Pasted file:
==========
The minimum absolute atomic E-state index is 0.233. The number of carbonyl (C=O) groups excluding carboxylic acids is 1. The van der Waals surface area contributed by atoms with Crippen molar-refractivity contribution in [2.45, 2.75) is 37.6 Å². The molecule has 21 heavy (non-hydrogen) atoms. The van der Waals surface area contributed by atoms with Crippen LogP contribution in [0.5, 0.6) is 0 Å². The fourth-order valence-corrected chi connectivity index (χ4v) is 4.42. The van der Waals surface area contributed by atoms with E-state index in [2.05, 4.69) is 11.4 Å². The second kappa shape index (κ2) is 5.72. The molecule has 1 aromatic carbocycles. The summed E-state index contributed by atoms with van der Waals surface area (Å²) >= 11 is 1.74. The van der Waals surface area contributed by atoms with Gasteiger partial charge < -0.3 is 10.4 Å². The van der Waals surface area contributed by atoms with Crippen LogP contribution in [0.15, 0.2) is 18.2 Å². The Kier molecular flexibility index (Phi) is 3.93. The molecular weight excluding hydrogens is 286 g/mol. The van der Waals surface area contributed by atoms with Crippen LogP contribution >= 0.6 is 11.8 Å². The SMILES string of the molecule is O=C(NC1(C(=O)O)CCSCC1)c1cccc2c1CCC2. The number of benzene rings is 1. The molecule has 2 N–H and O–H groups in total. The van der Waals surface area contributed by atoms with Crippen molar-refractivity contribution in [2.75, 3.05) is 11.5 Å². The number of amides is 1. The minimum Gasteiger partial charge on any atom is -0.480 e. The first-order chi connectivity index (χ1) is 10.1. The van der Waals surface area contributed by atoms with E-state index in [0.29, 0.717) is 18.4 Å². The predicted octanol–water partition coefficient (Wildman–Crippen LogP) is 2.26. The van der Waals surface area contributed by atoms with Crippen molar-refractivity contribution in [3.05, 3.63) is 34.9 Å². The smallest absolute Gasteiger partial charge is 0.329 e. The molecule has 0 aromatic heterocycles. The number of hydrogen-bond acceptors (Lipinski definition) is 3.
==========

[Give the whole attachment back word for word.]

The minimum absolute atomic E-state index is 0.233. The number of carbonyl (C=O) groups excluding carboxylic acids is 1. The van der Waals surface area contributed by atoms with Crippen molar-refractivity contribution in [2.45, 2.75) is 37.6 Å². The molecule has 21 heavy (non-hydrogen) atoms. The van der Waals surface area contributed by atoms with Crippen LogP contribution in [0.5, 0.6) is 0 Å². The fourth-order valence-corrected chi connectivity index (χ4v) is 4.42. The van der Waals surface area contributed by atoms with E-state index in [2.05, 4.69) is 11.4 Å². The second kappa shape index (κ2) is 5.72. The molecule has 1 aromatic carbocycles. The summed E-state index contributed by atoms with van der Waals surface area (Å²) >= 11 is 1.74. The van der Waals surface area contributed by atoms with Gasteiger partial charge < -0.3 is 10.4 Å². The van der Waals surface area contributed by atoms with Crippen LogP contribution in [0.15, 0.2) is 18.2 Å². The Kier molecular flexibility index (Phi) is 3.93. The molecular weight excluding hydrogens is 286 g/mol. The van der Waals surface area contributed by atoms with Crippen LogP contribution >= 0.6 is 11.8 Å². The SMILES string of the molecule is O=C(NC1(C(=O)O)CCSCC1)c1cccc2c1CCC2. The number of benzene rings is 1. The molecule has 2 N–H and O–H groups in total. The van der Waals surface area contributed by atoms with Crippen molar-refractivity contribution in [2.75, 3.05) is 11.5 Å². The number of amides is 1. The minimum Gasteiger partial charge on any atom is -0.480 e. The first-order chi connectivity index (χ1) is 10.1. The van der Waals surface area contributed by atoms with E-state index in [0.29, 0.717) is 18.4 Å². The predicted octanol–water partition coefficient (Wildman–Crippen LogP) is 2.26. The van der Waals surface area contributed by atoms with Crippen molar-refractivity contribution in [3.05, 3.63) is 34.9 Å². The smallest absolute Gasteiger partial charge is 0.329 e. The molecule has 0 aromatic heterocycles. The number of hydrogen-bond acceptors (Lipinski definition) is 3.